Markets now fear US economy chilled by more than weather
Weak U.S. manufacturing data, on top of more news of slowing activity in China, sent stocks into a tailspin and signaled to some traders that the correction could be deeper than they expected.
The big slide—taking the S&P 500 2.3 percent lower—came amid fireworks in other markets. The Nikkei fell nearly 2 percent, sending the index into a correction of over 10 percent since the beginning of the year. The dollar weakened, the yen rose and emerging markets continued to flounder. The VIX, the CBOE's volatility index, shot up nearly 15 percent to over 21.
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The Institute for Supply Management manufacturing index showed Monday that activity had fallen to an eight-month low of 51.3 in January, well below the 56.5 in December. New orders plunged to 51.2, a drop of 13.2 percentage points from December. The index still shows expansion because it is above 50, but it is far weaker than expected and raised red flags that U.S. growth may be slower than thought.
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"We're seeing other confirming reports that the economy is not delivering in the zone we were expecting," said Jack Ablin, chief investment officer of BMO Private Bank. "I'm sure I was part of the consensus thinking interest rates were going to rise and bonds were not going to be a good place to be, and the economy wasn't only expanding but accelerating."
Ablin said he thought valuations were too high and that he is looking for a pullback to put more money to work.
"I think we could get a correction of 10 percent or more," he said.
The poor ISM injects even more anxiety into the market ahead of the January employment report Friday, which is expected to show 185,000 new nonfarm payrolls. That number is a key metric watched by the Fed. Last month's weak 74,000 was blamed on weather but raised concerns about growth. The weak number also follows a slowdown in China's manufacturing sector. The official PMI dipped to 50.5 last month from 51 in December, while private sector numbers showed contraction.
"We now have some additional fundamental confirmation of the fact that the [U.S.] recovery is not going in a straight line," said Ian Lyngen,senior Treasury strategist at CRT Capital. Factory orders at 10 a.m. is the only data expected Tuesday.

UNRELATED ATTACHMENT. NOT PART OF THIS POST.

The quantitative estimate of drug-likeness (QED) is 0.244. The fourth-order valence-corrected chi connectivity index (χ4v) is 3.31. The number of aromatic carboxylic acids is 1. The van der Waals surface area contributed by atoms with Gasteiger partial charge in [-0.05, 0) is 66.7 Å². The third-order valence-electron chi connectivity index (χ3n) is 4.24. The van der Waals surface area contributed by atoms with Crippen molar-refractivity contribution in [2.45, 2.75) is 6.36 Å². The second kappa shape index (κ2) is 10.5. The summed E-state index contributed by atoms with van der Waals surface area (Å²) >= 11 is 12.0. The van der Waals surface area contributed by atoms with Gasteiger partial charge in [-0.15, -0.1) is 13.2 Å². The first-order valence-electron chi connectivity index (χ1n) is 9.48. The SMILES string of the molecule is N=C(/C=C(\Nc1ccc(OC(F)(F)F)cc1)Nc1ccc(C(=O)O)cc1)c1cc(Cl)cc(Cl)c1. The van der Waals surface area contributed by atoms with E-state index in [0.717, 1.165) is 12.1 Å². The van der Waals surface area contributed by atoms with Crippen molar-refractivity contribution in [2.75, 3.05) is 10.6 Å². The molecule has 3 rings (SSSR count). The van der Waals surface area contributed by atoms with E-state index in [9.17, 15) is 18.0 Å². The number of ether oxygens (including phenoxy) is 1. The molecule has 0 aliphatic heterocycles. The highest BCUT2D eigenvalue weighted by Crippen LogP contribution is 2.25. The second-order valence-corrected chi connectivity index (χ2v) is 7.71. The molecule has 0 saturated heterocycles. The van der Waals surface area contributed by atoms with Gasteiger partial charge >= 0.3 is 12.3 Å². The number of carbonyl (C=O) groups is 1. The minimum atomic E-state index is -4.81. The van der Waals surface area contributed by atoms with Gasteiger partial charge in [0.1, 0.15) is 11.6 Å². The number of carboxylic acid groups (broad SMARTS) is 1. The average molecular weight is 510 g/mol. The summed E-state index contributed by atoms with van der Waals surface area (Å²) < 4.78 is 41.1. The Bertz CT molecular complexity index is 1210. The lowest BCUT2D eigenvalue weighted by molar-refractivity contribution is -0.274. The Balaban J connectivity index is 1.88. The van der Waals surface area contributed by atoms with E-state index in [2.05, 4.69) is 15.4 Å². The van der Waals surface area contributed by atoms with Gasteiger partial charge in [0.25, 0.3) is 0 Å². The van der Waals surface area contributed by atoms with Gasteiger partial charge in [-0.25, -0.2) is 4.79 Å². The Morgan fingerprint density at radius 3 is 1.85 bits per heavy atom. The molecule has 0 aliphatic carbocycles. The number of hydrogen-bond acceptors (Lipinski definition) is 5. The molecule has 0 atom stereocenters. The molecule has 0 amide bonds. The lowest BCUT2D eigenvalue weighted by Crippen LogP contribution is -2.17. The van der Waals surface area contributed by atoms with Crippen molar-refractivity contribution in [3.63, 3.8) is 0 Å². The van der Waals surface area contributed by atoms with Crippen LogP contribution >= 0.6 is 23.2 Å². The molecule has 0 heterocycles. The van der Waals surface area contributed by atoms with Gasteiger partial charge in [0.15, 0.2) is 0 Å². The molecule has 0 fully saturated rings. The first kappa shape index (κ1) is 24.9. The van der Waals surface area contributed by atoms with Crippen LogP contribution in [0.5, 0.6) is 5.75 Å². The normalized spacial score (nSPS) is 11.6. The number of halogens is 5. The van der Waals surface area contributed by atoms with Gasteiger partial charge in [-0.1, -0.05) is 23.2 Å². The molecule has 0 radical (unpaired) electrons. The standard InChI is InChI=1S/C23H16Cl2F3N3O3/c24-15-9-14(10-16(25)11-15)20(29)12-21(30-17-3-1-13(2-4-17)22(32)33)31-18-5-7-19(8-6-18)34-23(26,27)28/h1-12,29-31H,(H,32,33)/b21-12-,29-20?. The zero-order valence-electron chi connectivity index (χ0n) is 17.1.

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The S&P 500 was off 3.6 percent for January, and its decline Tuesday gives it a 5.8 percent loss for 2014. The decline was spurred partly by a selloff in emerging markets, which have been reacting to concerns about slowing global growth at the same time the Fed is tapering its bond- buying program.
"People were hoping to get 5 percent on the downside," said Patrick Boyle, a trader with BTIG. Traders were looking to buy into that type of drop, but investors may be looking for further declines since it happened so fast, he said.
"It's not the end of the world, Boyle said. "People just didn't think we 'd see it until March or April."
The S&P's decline is its worst since the fall, when it fell 6.3 percent into October, but the market has not had a real correction—10 percent or more—since its 17 percent decline in 2011. The S&P sold off 9.8 percent in 2012.
"The number was much weaker than expected, and the market is very sensitive at this point to thinking that the Fed has started the policy normalization process too soon," said Barry Knapp, head of equity portfolio strategy at Barclays.
As stocks sold off Monday, bonds saw a rush of buying, which pushed the 10-year yield below 2.6 percent for the first time since early November.
"We priced out 46 basis points of tapering, and nobody's changed their mind on tapering," Lyngen said. "No one is saying they're going to increase bond purchases, go the other direction. So it's purely a positioning-and-flight-to-quality move."
The Fed has pared $20 billion from its bond buying and is now purchasing $65 billion a month in Treasurys and mortgages—a program expected to wrap up by year-end.
The big market move comes on the day Janet Yellen was sworn in as Fed chairman.
"The market is testing the new chairman," said Boyle.
Knapp said at times when the Fed is pulling back from easing, the market typically overreacts to any negative news that would suggest the policy is going the wrong way.
"As we know, the Fed's specialty is not taking the punch bowl away too soon," he said.
The market usually gives back about 8 percent during a Fed policy reversal, Knapp said, and the S&P could go down to 1,700 during the process.
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While the U.S. economy was the focus of Monday's selling, economists have been looking for effects of bad weather in all January data. The weak ISM number was blamed on weather, as were weaker-than-expected auto sales.
"It's not a great season for automobile purchases," said Ablin. "Who wants to test drive a car when it's minus 10 and there's a bunch of snow on the ground. ... Seasonal adjustment is one thing, but this is extraordinary. You can't adjust for this kind of thing. Last year at this time, we had a couple of days in the 60s."
Earnings are expected Tuesday from BP, Toyota, Archer Daniels Midland, UBS, Gannett, Becton Dickinson, HCA, Emerson, Eaton, Clorox, Michael Kors, McGraw-Hill Financial, Delphi Automotive, Sirius XM, Fidelity National and Boston Scientific ahead of the opening bell.
—By CNBC's Patti Domm. Follow her on Twitter @pattidomm.